Most water cooler dispensers have a two-tank reservoir system for heating and cooling water. Tanks are usually fed by a 3‒ or 5‒gallon jug or via an in-line filter connected to your building’s water source. At the back of the machine you will find switches for both the hot and cold tanks so you can run them independently.
While there are various things to keep in mind when buying a water cooler dispenser, here are four types you can choose from:
- Top-loading dispenser
- Bottom-loading dispenser
- Bottleless dispenser
- Countertop dispenser
Countertop dispensers are small enough to fit on a tabletop, while other dispensers are typically free-standing but also need to be close to an electrical outlet. Water cooler dispensers with an ice maker can be freestanding or countertop. You can get wall mounted water cooler dispensers, but they are found more in institutional buildings.
Top-loading dispensers are the cheapest because they simply rely on the force of gravity to fill the tanks. Some have their own cabinet storage compartment. Top loaders tend not to have ozone or UV sanitation features, but this is not always the case. Also, paddle levers and faucets show up more often than buttons.
Best For: Top loaders are office favorites for their high visibility and easy maintenance. They also suit limited budgets, but require a little heavy lifting.
Bottom-loading dispensers are convenient because less heavy lifting is required. You simply shift the water bottle into the bottom compartment. They have a pumping mechanism so they cost more than top-loading dispensers. However, they often have ozone-injection or UV-light cleaning features. Most use push buttons or flat-panel buttons for dispensing.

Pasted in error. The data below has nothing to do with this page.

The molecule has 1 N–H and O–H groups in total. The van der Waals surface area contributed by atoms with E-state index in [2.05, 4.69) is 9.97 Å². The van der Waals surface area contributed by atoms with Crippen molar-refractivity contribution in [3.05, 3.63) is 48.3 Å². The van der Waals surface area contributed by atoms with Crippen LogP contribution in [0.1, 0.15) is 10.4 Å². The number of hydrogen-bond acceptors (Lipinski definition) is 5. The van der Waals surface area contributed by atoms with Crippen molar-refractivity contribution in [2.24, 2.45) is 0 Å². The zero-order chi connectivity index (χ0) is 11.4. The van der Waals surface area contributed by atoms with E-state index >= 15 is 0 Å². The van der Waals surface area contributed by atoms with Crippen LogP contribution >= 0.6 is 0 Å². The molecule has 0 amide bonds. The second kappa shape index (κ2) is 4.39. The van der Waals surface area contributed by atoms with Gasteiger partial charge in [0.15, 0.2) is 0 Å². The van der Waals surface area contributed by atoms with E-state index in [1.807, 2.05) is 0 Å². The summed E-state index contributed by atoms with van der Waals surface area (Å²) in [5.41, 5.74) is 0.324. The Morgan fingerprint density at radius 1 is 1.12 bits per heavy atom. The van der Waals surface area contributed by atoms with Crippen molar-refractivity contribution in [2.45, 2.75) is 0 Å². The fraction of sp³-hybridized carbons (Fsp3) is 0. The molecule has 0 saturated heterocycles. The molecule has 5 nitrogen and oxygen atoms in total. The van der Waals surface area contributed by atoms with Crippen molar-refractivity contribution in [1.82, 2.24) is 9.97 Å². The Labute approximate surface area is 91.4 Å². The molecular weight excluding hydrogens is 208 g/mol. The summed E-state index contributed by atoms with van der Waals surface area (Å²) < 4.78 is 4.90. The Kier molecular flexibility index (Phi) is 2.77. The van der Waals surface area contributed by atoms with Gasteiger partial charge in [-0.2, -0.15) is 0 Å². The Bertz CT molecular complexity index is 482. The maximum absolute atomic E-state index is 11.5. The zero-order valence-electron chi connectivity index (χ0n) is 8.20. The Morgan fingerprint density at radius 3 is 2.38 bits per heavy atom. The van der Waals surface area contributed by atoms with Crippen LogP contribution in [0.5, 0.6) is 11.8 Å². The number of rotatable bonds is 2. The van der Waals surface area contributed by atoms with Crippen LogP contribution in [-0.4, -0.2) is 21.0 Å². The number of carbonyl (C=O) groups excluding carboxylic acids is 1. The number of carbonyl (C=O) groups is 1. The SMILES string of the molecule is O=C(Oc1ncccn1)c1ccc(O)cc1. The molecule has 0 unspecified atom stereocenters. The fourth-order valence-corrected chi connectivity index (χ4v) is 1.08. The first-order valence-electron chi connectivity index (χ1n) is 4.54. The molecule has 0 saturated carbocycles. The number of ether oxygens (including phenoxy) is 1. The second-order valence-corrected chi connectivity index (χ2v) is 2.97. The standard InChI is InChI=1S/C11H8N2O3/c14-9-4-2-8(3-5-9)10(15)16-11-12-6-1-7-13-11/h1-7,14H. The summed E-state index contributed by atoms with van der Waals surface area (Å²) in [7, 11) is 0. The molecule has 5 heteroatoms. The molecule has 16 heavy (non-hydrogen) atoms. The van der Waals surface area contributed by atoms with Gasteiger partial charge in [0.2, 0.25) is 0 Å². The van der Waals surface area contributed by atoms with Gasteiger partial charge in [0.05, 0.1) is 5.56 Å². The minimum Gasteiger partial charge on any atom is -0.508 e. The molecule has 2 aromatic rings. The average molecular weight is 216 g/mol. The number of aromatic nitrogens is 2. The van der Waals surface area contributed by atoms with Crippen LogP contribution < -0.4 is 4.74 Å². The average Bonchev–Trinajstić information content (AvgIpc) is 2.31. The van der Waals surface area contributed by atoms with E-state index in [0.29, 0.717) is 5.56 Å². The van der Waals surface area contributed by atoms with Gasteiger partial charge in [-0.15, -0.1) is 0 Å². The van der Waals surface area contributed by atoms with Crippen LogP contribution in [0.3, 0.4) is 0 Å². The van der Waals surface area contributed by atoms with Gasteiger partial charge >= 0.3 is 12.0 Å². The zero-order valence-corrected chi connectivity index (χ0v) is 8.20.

Best For: A home or office that needs advanced sanitary features or to avoid heavy lifting. Daily sanitation is easier, but periodic descaling requires more effort.
Point-of-use (POU), or bottleless water dispensers require a direct connection to a nearby water source. They cost more but typically have sanitization features like UV light or ozone injection. You can usually connect the in-line filter to additional appliances like a refrigerator, coffee machine, or ice-maker. The filters generally need changing every six months, but the cost per gallon can be cheaper than bottled water.
Best For: An ergonomic and cost-effective water solution for the long term. They also suit apartments with no elevators and locations without a trustworthy or affordable water supplier.
Countertop models are simply miniature versions of either top-loading or bottleless water cooler dispensers and have similar pros and cons. For top loaders, you need to consider the height of any overhanging cabinets or shelves. These devices can usually take 5-gallon as well as 3-gallon bottles.
Best For: Small office kitchens, home kitchens, city apartments, or drink stations. They also make good personal water cooler dispensers for dorm rooms or studio apartments.
About your Tip
Roger Shitaki is a writer, author, and editor. His niches are household appliances, health & wellness, and travel. He’s a freelance contributor to a Tokyo lifestyle website and a leading ophthalmology magazine in Asia.